Cars would consistently be available within 5-10 minutes near the Hyatt Regency – The Churchill, though 15-20 minutes was the case more than once farther away from the center of activity, towards the Tower of London and other landmarks down the Thames from Westminster. Having 3G service consistently made requesting Uber service extremely easy, and the cars would show up within 50 feet of our present location in each case, easy to spot by looking for the provided license plate numbers.

In Paris, we also made great use of Uber, but were somewhat hamstrung as I had no data service once we made our way to France, given the country’s more lackluster prepaid SIM card offerings. That meant requesting cars via Wi-Fi hotspots when possible – such as when leaving from the hotel – and then standing close enough to the hotspot to maintain signal to watch the driver movement toward our location. In one case, we had difficulty spotting the car, and the driver attempted to call my US mobile number while I still had my UK SIM card inserted. This resulted in a few minutes of frustration for both of us but the driver couldn’t have been nicer once we found each other, offering restaurant recommendations and explanations of landmarks in very good English upon request.

Final Verdict

Overall, my experience with Uber was so outstanding throughout our journey that I can’t imagine relying on traditional taxi service when in an Uber city. Uber arguably costs more than a cab, but this isn’t always the case. In Paris, for example, it’s typical for cabs to charge an additional €3 for a fourth passenger. These type of restrictions don’t apply to Uber, so if you’re traveling in a group in particular, the pricing can often be similar while the quality and convenience is much higher.

If you haven’t tried Uber yet, here’s a great deal to get you started: Sign up here to receive $30 in free credit after your first ride. Go on and get Ubering!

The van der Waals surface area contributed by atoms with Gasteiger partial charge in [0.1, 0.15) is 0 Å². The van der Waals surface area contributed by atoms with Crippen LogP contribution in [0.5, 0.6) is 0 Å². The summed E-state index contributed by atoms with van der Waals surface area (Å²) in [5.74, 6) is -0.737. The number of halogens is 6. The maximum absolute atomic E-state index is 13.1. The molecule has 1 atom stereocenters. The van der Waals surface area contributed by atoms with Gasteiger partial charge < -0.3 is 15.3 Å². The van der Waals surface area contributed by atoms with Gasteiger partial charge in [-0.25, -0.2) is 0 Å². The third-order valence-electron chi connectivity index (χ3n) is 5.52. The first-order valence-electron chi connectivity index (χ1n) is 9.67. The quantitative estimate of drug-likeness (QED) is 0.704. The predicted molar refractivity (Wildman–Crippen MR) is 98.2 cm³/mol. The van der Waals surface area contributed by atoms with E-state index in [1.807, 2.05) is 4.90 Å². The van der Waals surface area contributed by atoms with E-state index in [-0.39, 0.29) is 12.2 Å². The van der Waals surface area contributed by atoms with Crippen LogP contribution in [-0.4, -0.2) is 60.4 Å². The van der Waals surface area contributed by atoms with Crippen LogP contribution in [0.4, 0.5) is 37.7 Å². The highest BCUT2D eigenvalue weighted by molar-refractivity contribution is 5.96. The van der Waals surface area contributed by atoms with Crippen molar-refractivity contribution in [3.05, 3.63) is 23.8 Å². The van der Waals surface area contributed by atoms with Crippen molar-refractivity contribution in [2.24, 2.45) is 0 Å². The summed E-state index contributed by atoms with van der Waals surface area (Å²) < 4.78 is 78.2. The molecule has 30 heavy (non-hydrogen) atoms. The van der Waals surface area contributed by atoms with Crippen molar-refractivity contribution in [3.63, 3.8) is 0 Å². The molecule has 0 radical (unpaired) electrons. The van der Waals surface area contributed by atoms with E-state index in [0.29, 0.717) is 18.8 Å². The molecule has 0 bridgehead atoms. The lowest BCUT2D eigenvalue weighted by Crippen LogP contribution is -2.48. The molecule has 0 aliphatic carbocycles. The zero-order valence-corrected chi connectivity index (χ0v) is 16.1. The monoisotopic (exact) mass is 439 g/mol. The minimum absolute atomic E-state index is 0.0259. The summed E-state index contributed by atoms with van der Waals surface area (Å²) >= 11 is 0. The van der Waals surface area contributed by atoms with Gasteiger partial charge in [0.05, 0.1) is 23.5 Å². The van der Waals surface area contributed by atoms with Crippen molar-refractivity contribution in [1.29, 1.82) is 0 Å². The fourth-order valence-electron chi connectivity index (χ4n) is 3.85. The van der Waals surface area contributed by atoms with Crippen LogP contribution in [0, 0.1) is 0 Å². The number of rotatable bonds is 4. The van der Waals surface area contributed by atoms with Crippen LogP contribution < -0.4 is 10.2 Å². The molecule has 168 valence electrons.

4 Comments
  1. Jerry Mandel

    UBER: What about people without smartphones—just regular cell phones and home landlines to go to/from the airport.?

    • PointsAway

      Unfortunately, Uber’s a purely smartphone-based solution. So is its chief competitor, Hailo. For folks on regular cell phones, many taxi services have started offering SMS-based services, so that might be an option, but it’s a good idea to note the numbers for a few cab companies in the cities you visit just in case.

  2. Jerry Mandel

    Has anyone compiled a listing of countries’ arrival and departure air taxes? Very unlikely that, when changing planes to go onward (no stopover), the fight numbers would stay the same, even on the same airline.

    • PointsAway

      I’ve looked for such a list and have been unable to find one, partly because the lists are so variable in nature. In the UK, for example, distance traveled is slotted into one of four categories, then class of service is taken into account. These factors combined determine the air taxes for a particular passenger on a particular flight. Here’s a link to a UK chart assembled at Wikipedia, which is fairly useful since the UK’s taxes tend to be higher than just about any others. http://en.wikipedia.org/wiki/Air_Passenger_Duty

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Casey Ayers is a consultant and entrepreneur with a passion for travel. After amassing enough miles and points to travel anywhere in the world for almost free in less than six months, he developed PointsAway as a way to help others make travel dreams big and small come true.